OU degree funding(18 Posts)
I'm looking at studying for a degree with the OU. I looked up the fees and I think I would potentially qualify for funding.
I do work 4 days a week with a long commute and have two kids, one at primary school and the other is just two.
Would it be doable? I don't really get a lot of spare time (hardly ever) and usually once the kids are in bed I'm too knackered to do anything. OU expects around 16-18 hours study per week for a p/t course.
Can it be be done? My commute is in the car so I can't read materials in my journey to/from work. I'm out of the house for 8am.
Also I have a mortgage. What funding would I receive if I worked around my job? If this isn't doable now, I'll have to look into it when the youngest goes to school.
Found the answers vaguely on another thread.
Thanks to all those who took the time to reply 😂😂😂
I dont know about funding these days - but please consider it. The OU opens doors. The degrees are excellent (really high level) and open doors to people who otherwise might not be able to find opportunity. Good luck!
Thanks far from. I've read on here that people manage it with young kids and full time jobs. So I guess I'd manage. I've enquired about a particular course on the website for Geography and Environmental Science so I will see what they say.
Have you done a degree before?
If not you will be entitled to Student Finance. You won’t pay a penny.
Well you pay a proportion back once you earn over 21k I think. It’s exactly the same student finance that an 18yr old would get at the start of their Uni course. Everyone is entitled to it.
I'm a first year OU student. It's totally doable while working/kids. I would suggest having a look at your timetable and working out when you can study. Many of the OU books are available as audio so you could listen on your commute.
If you don't already have a degree you will probably qualify for student finance.
You could try a level 1 course or one of the introductory ones. It wouldnt comit you for the whole degree and you would get a feel for how the ou works.
I think the OU is amazing.
You would obviously need to work out how to find time. If knackered once kids are in bed you could curl up in bed with a textbook or watch or read something online.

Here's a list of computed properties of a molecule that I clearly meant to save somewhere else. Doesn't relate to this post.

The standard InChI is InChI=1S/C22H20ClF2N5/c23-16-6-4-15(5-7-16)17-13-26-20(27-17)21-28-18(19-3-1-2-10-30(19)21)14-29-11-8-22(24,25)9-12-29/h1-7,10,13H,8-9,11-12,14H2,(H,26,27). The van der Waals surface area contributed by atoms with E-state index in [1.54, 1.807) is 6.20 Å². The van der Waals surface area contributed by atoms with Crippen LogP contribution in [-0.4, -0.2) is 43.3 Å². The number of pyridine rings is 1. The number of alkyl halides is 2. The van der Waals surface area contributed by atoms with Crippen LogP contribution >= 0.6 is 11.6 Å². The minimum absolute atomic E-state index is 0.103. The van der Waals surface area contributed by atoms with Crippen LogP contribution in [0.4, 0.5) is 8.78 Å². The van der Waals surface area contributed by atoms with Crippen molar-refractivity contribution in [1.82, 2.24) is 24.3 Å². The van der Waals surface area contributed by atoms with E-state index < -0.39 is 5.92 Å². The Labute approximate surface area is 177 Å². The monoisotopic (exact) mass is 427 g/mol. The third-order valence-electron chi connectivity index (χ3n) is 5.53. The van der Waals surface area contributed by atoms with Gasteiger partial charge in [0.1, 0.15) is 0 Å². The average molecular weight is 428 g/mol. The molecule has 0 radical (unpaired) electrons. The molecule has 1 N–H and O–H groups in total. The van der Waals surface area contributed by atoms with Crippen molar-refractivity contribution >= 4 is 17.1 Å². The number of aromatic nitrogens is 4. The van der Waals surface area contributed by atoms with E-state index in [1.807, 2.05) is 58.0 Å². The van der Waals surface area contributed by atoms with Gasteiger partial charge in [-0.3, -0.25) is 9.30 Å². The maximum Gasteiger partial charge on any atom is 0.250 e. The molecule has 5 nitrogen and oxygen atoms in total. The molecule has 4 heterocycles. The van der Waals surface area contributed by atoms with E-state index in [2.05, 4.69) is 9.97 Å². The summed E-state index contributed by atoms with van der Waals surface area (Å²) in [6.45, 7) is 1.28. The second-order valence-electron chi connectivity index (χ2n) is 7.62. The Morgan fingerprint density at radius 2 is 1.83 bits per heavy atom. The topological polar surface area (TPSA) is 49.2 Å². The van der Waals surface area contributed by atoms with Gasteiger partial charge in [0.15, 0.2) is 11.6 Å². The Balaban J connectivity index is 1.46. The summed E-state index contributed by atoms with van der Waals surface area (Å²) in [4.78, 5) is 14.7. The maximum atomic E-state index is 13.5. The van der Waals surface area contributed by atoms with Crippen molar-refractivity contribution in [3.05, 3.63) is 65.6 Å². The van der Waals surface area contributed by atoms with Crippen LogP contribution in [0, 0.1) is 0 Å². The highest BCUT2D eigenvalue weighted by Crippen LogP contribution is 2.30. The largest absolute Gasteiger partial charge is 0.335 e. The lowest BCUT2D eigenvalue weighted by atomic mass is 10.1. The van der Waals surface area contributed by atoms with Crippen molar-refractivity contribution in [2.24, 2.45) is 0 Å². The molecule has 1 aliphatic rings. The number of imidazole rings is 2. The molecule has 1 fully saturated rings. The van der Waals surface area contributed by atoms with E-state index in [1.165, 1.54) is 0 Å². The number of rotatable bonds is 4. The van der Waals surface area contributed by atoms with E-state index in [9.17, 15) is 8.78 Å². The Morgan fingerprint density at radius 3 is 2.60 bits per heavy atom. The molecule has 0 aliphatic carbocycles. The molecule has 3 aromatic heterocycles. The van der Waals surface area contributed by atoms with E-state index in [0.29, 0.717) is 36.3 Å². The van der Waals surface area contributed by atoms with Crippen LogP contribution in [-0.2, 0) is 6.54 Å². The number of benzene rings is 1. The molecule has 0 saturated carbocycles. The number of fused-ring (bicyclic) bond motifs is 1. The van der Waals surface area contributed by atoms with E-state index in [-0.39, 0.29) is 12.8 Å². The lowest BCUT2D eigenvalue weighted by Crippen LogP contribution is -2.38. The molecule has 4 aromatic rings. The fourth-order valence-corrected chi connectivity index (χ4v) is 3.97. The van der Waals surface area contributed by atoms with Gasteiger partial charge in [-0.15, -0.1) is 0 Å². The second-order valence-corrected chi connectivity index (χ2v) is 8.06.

You may not need the 18 hours every week as you pace yourself to the assessments but you need to work out how you would make chunks of time to study.
You would probably only receive student finance to cover your course fees, with nothin left over.
I doubt you'd need that long to study, I do in average two hours a week.
I've done a BA with the ou, and am doing my MA now.
But, I spot study, and skip a lot of the material that isn't relevant to assignments or interesting to me personally. I just don't have the time for it all.
You can read articles while the tv is on, some courses have it on videos so you can cook etc while watching. It's worth a shot as it does open a lot of doors.
Erm I forgot to mention, I did a degree years ago in a completely unrelated subject. So I don't think I'd qualify for the student finance thing but I have asked anyway on the off chance.
STEM courses ypu can get funding for again through student loans. There is no maintenance funding with OU but you get the course fees covered..the one you want to do is on the list
Things to consider....do modules have compulsory residential schools ?
How long do you want to take.?
(Usually students do 60 /120 credits per year doing 120/120 is v tough with work etc)
If on facebook you can join student set up module groups to get more of an idea of assessment/workload etc
I do History modules after i did some credits undergrad in unrelated subject...is so interesting in some ways it is like an escape ftom my everyday stresses. There is lots of reading and some online activities to do. Library resources are great .
If you are looking to get qualified for a particular reason e.g secondary teaching make sure the course is right for this and has the right amount of modules in the subject you need recognition for
Get yourself some gorgeous stationery, protect your study time and your away!
That is very helpful Smelly and it looks like I can use my first UG degree to transfer credits.
I did OU. I decided not to transfer credits, because the first couple of courses really ease you into the subject and the way they work.
I worked full time and I did need to set aside time to work (mostly in the car outside my DD's dance school).
Just thought I'd pop back and say how much OU study is doing for my confidence levels. I have a stressful job in an Academic environment...in some waya it reduces my levels of anxiety I get to switch off whilst studying. Sounds weird but I get engrossed in it and the work niggles are gone. I'm not so anxious about writing reports etc (especially if the audience are Academic) which helps me in workplace no end
I did an OU degree from 2011 - 2017 (BSc (Hons) Computing & IT).
On Wednesday I went to an interview for a place on a teacher training scheme and all three of the panel members commented on how they admire applicants with OU degrees.
Every now and again you will hear people refer to "proper degrees and OU degrees".
The sort of people who say things like this aren't people who understand the system properly.
In terms of employers and education, the people who matter. They just think of the dedication that getting an OU degree takes and also the complicated circumstances in which people study for them.
Thanks for taking the time to reply, I am definitely going to look into this and probably apply. It may not be this year as my youngest is still quite needy but I now know roughly how much my fees will be and I also think I'd stand a better chance of getting my head into studying when youngest is a bit older.
Thanks all, you've been most helpful x
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